August 21, 2011- Avila Beach, CA- Avila Beach Resort Arena
September 2, 2011- Virginia Beach, VA- 5th Street Beach Stage
September 11, 2011- Albany, NY- The Palace Theatre
September 13, 2011- Cincinnati, OH- PNC Pavilion @ Riverbend
September 14, 2011- Louisville, KY- Iroquois Ampitheater
September 17, 2011- Concho, OK- Lucky Star Casino
September 24, 2011- Las Vegas, NV- The Pearl Concert Theatre
September 25, 2011- Tuscon, AZ- Tucson Electric Ball Park


Pearl Jam Twenty

Cameron Crowe
Country: USA
Year: 2011
Language: English
Runtime: 120 minutes
Format: DCP(D-Cinema)
Executive Producer: Michele Anthony
Producer: Cameron Crowe, Kelly Curtis, Morgan Neville, Andy Fischer
Production Company: Vinyl Films
Principal Cast: Jeff Ament, Stone Gossard, Mike McCready, Eddie Vedder, Matt Cameron, Chris Cornell, Kurt Cobain, Neil Young
Screenplay: Cameron Crowe
Cinematographer: Nicola B. Marsh
Editor: Chris Perkel, Kevin Klauber
Sound: Dennis Hamlin, Frank Lugo
Production Designer:
Canadian Distributor: Films We Like
US Distributor:
International Sales Agent: WME



In celebration of their 20th Anniversary, Pearl Jam will debut Pearl Jam Twenty, a definitive portrait of the band as told by Academy Award®-winning filmmaker and music journalist, Cameron Crowe, at the 2011 Toronto International Film Festival on Saturday September 10, 2011. Information on purchasing tickets, dates and times for the world premiere of Pearl Jam Twenty at the Toronto International Film festival, as well as two additional festival screenings of the film can be found at

Pearl Jam is set to release the documentary Pearl Jam Twenty worldwide on September 20th in select theaters for one night only, with a full week run of the film beginning Friday, September 23rd in key markets. The film will be shown at the highest caliber of theaters in select cities in the U.S. and internationally. For the latest update of theaters and cities showing Pearl Jam Twenty, visit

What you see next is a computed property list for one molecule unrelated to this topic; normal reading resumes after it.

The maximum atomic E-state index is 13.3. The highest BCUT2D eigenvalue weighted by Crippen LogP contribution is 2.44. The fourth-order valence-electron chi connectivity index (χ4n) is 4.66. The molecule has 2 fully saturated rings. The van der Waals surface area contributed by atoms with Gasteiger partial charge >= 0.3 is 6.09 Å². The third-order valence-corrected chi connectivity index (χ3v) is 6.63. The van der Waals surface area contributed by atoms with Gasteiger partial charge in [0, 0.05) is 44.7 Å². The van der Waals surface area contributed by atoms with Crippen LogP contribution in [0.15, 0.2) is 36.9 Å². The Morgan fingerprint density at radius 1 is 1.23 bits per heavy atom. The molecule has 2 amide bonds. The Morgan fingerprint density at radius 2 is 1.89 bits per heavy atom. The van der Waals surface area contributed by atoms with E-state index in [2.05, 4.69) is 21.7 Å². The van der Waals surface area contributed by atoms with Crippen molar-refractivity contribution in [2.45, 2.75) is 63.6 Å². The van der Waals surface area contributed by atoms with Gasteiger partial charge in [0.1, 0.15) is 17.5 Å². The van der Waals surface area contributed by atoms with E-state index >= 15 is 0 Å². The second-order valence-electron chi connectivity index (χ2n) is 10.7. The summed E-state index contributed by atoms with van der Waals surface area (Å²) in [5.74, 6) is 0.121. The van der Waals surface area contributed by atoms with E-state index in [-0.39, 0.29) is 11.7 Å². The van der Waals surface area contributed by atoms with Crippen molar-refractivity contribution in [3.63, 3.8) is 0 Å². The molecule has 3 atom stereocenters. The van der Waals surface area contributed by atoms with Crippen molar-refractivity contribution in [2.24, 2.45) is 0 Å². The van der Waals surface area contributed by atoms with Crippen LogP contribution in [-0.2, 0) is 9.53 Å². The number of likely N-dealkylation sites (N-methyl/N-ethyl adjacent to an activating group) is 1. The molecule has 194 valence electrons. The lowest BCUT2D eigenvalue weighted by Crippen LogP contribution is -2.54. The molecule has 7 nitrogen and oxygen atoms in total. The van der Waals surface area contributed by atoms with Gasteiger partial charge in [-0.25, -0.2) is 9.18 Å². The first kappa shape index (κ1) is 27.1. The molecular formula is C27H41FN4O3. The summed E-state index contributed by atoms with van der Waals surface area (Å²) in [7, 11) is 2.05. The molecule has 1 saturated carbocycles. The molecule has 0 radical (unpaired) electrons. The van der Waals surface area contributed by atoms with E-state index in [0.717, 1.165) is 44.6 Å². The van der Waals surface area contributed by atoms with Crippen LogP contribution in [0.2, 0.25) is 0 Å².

In keeping with this unique theatrical release in select cities and theaters in September, Pearl Jam Twenty will then roll out in an accelerated fashion with the film’s U.S. television premiere Friday, October 21st at 9 p.m. (ET/PT), as part of the prestigious PBS “American Masters” series, airing during the first-ever PBS Arts Fall Festival. Following, the DVD of the film will be released worldwide by Columbia Records/Sony Music Entertainment October 25, 2011. Pearl Jam Twenty will also be available on Movies On Demand timed to the theatrical release.

The Pearl Jam Twenty soundtrack, released by Columbia Records/Sony Music Entertainment, is currently available for pre-order at for its release date of September 20, 2011. Comprised of a selected track listing by Cameron Crowe—the album is a true companion piece to the film.

In addition, as part of their year-long celebration, Pearl Jam is releasing a Pearl Jam Twenty book on September 13, 2011. Published by Simon & Schuster in the U.S. and in Canada, and Atlantic Books in the UK, Australia, New Zealand, and South Africa, the Pearl Jam Twenty book is an aesthetically stunning chronicle of the band’s past two decades. Compiled and written by veteran music writer Jonathan Cohen with Mark Wilkerson, the book includes a foreword by Cameron Crowe (and material from all his own band interviews) as well as original interviews with Bruce Springsteen, Neil Young, and Dave Grohl. The book is also available for pre-order now at

The film, Pearl Jam Twenty, is told in big themes and bold colors with blistering sound, and chronicles the years leading up to the band’s formation, the chaos that ensued soon-after being catapulted into superstardom, their step back from the spotlight with the instinct of self-preservation, and the creation of a trusted circle that would surround them—giving way to a work culture that would sustain them. The film celebrates the freedom that allows the band to make music without losing themselves, their fans, or the music lovers they’d always been.